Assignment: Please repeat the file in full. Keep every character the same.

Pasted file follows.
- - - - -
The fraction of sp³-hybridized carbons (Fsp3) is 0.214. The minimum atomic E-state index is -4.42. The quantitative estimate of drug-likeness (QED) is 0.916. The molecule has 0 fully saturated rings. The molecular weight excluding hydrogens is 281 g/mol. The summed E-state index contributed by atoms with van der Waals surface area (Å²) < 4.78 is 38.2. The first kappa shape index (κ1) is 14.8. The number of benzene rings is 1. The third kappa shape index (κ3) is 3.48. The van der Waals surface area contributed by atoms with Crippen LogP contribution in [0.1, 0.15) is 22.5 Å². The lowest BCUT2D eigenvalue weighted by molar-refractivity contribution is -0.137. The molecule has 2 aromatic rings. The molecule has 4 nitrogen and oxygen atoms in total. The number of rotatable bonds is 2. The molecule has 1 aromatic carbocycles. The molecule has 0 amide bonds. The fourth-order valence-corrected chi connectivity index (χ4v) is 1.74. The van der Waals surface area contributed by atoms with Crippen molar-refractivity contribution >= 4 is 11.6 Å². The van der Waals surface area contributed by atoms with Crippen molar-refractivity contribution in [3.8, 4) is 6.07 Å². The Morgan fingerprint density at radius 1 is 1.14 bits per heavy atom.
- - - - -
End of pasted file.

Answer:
The fraction of sp³-hybridized carbons (Fsp3) is 0.214. The minimum atomic E-state index is -4.42. The quantitative estimate of drug-likeness (QED) is 0.916. The molecule has 0 fully saturated rings. The molecular weight excluding hydrogens is 281 g/mol. The summed E-state index contributed by atoms with van der Waals surface area (Å²) < 4.78 is 38.2. The first kappa shape index (κ1) is 14.8. The number of benzene rings is 1. The third kappa shape index (κ3) is 3.48. The van der Waals surface area contributed by atoms with Crippen LogP contribution in [0.1, 0.15) is 22.5 Å². The lowest BCUT2D eigenvalue weighted by molar-refractivity contribution is -0.137. The molecule has 2 aromatic rings. The molecule has 4 nitrogen and oxygen atoms in total. The number of rotatable bonds is 2. The molecule has 1 aromatic carbocycles. The molecule has 0 amide bonds. The fourth-order valence-corrected chi connectivity index (χ4v) is 1.74. The van der Waals surface area contributed by atoms with Crippen molar-refractivity contribution >= 4 is 11.6 Å². The van der Waals surface area contributed by atoms with Crippen molar-refractivity contribution in [3.8, 4) is 6.07 Å². The Morgan fingerprint density at radius 1 is 1.14 bits per heavy atom.